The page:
What makes an airgun quiet?

by B.B. Pelletier

The REAL question is “What makes an airgun noisy?” because quiet is just the absence of noise. People who shoot airguns like them to be quiet. With the race for power, they often stumble back into the noisy realm, again. This is not a post about silencers, but about passive ways to quiet an airgun.

Air is the culprit!
High-pressure air is the real noise culprit. And, CO2 under pressure acts the same as air, so you might as well toss it into the same pot. Spring-piston guns are the quietest because they use the smallest amount of high-pressure air. By the time the pellet gets to the muzzle, the air in a springer is under a lot less pressure than the muzzle blast from a PCP or other pneumatic.

Even among pneumatics, there are quiet guns. Consider Daisy’s Avanti 747. It’s a single-stroke pneumatic target pistol, yet it has a relatively quiet report. A similar single-stroke match pistol, the IZH 46M, is much louder. Of course, the IZH is more powerful, which means the air that leaves the muzzle is under more pressure, which is why it makes more of a pop.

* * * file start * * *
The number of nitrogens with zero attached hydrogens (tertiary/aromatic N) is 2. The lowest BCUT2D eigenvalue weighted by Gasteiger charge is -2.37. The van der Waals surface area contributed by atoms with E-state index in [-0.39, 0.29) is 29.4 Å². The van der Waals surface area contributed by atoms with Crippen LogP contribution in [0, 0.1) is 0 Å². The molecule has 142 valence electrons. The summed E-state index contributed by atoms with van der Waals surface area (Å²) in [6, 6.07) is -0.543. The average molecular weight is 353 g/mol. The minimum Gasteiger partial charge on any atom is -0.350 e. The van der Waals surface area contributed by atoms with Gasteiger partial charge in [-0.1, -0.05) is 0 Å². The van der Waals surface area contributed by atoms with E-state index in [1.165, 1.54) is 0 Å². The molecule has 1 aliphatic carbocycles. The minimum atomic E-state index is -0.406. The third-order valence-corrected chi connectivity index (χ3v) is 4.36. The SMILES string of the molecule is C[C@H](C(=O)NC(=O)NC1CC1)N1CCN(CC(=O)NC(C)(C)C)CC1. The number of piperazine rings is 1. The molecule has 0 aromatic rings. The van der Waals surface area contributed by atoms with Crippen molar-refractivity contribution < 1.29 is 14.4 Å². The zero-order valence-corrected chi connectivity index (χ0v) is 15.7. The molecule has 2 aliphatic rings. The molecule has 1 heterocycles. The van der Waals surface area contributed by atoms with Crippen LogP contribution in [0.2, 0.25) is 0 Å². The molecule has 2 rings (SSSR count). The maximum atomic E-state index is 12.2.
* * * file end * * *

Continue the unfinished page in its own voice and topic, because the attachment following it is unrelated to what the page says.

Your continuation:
On some guns, YOU control the volume!
With a multi-pump rifle like Daisy’s 22SG, the number of pumps you put in determines the power and the noise the gun will make. If you value quiet, learn to make do with fewer pumps for a quieter gun.

The AirForce Talon is another gun you can shoot quietly. Because it has adjustable power, you can dial the power down to the point the rifle makes very little noise. You’ll still get plenty of power – just not the maximum the rifle has to offer. This is how many owners of the super-powerful Condor shoot their rifles most of the time.

Another feature that only the AirForce rifles have is that the owner can change the barrel in a few minutes. That means you can also change the caliber. A .177-caliber AirForce barrel will shoot quieter than their .22 because less air escapes with each shot.

Springers are the kings of quiet
For the quietest shooting of all, spring guns are the way to go. A well broken-in Beeman R9 can be one of the quietest airguns you never heard, as can a TX 200.

Where you shoot affects sound, too
By picking your shooting spot, you can control how much sound will escape the area. Some shooters have constructed cardboard box “tunnels” lined with soft fabric through which they shoot. As long as the muzzle is inside the box tunnel, very little muzzle report will escape. This works best for shooting off a bench indoors so you don’t disturb the other residents of the house.

Using your house as a silencer
An entire house can be used quite effectively as a sort of silencer. Simply shoot through an open window with the muzzle several feet inside the house and very little noise will escape. Of course, it’s going to be louder for the shooter inside the confines of the house, so before doing this make certain that everyone approves. This is how some homeowners take care of garden and flowerbed pests without disturbing their neighbors.